Dozens of protesters interrupt Beshear’s briefing with chants

88 New Coronavirus Cases And Seven More Deaths

FRANKFORT, Ky. (KT) – Gov. Andy Beshear’s nightly briefing was nearly drowned out by several dozen protesters outside the Capitol on Wednesday who were chanting “We want to work!” and “Abortion is not essential!” in muffled voices.
Beshear, who gave updates of 88 new coronavirus cases and seven more deaths over the chants, stayed to his script when asked by reporters about the protesters.
“They want businesses reopened immediately, but that would cause the deaths of more Kentuckians,” Beshear said. “Remember, we’re following the White House guidelines.  The White House has asked us to take the steps we have made, even though we made them oftentimes earlier.”
He also noted there should be no mass gatherings. “If there isn’t social distancing, they’re spreading the coronavirus, and that’s really concerning.”
As for what he thought of the abortion chant, Beshear replied, “All decisions on what is an elective procedure or not are made by healthcare professionals. I have had zero input on those decisions whatsoever.”

More than 500 abortions have been performed in Kentucky since March 1, according to the Family Foundation.
Kentucky’s COVID-19 death toll raised to 122 with the seven on Wednesday. Of the new deaths four were in Jefferson County, one each in Hopkins and Simpson counties, and one county was unknown.
Beshear said the state is moving to a new system of tracking cases so, although they reported 88 new cases, bringing the total to 2,291, there will likely be another 50 added to the list.
He said the drive-thru testing facility in Frankfort has performed 100, 187 and 155 tests respectively in the first three days while the new operation in Kenton County had 200 in its first day on Wednesday.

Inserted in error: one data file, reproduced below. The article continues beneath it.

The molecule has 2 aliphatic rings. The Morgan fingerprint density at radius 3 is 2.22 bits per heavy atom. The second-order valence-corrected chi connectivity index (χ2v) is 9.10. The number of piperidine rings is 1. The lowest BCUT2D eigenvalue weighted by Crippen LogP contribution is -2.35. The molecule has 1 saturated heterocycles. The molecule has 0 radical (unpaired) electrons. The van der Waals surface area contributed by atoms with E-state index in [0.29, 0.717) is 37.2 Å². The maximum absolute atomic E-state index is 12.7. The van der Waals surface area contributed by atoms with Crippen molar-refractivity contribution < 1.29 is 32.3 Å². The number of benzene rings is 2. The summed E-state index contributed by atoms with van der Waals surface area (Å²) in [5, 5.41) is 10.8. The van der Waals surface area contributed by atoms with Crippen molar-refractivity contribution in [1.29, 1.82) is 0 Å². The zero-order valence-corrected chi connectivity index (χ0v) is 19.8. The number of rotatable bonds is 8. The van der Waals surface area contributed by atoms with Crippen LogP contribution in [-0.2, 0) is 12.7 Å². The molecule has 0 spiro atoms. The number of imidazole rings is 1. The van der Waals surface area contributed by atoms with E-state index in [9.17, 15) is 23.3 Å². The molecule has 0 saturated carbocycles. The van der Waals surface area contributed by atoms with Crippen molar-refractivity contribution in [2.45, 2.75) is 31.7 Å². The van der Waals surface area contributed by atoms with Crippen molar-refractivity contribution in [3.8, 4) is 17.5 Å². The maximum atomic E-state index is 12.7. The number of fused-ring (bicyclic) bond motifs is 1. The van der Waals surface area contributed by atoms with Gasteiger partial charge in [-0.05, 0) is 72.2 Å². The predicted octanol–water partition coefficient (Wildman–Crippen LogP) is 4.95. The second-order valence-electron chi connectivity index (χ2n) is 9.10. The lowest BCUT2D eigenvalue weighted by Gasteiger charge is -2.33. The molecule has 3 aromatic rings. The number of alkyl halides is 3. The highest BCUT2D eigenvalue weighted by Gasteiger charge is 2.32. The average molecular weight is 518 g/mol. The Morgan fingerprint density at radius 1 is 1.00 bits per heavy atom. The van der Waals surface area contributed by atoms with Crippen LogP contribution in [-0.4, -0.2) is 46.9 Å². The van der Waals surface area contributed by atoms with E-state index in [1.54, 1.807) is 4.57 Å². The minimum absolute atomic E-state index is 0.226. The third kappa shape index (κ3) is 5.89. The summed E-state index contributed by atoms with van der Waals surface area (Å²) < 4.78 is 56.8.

The governor said he has been working with his counterparts in Ohio and Indiana, Gov. Mike DeWine and Gov. Eric Holcomb, respectively, throughout the pandemic on a regional strategy.
“We’re going to continue that cooperation in planning how we will eventually ease restrictions and open up the economy,” Beshear said.  “We do this thoughtfully to make sure that we don’t see a re-emergence of the virus.  Regionally, it is so critical, because if you live in northern Kentucky and Cincinnati is right across the river, we have to make sure that we are working together to ensure one area is on top of the virus and the other doesn’t bring it in.”
Although Beshear is a Democrat and the other two are Republicans, he says, “There hasn’t been one political moment in it.  Just three people trying to do the best they can surrounded by teams trying to do the best they can.”
Kentucky Lt. Gov. Jacqueline Coleman joined the briefing via Skype to talk about the Team Kentucky Fund, which is taking donations to be distributed to those impacted most by the pandemic, and that an application process will be released in the coming days.
More than 7,000 have raised $1.9 million with most of the donations less than $100, he said.  “We have also had some businesses and private donors step up with gifts from $10,000 to one million from the Kentucky Colonels,” he said.
Beshear also responded to news of a federal lawsuit being filed by three people who attended an in-person worship service last Sunday at Maryville Baptist Church in Bullitt County against being quarantined.
“There are so many different ways to worship and all but one church in this Commonwealth are engaged in them,” he said. “You can do it virtually, and you can do it at a drive-in service.  In many states they are not allowing drive-in services.  This opportunity to worship, which is so important, is still there. We just ask people to choose one of the versions that doesn’t spread the coronavirus.”

 

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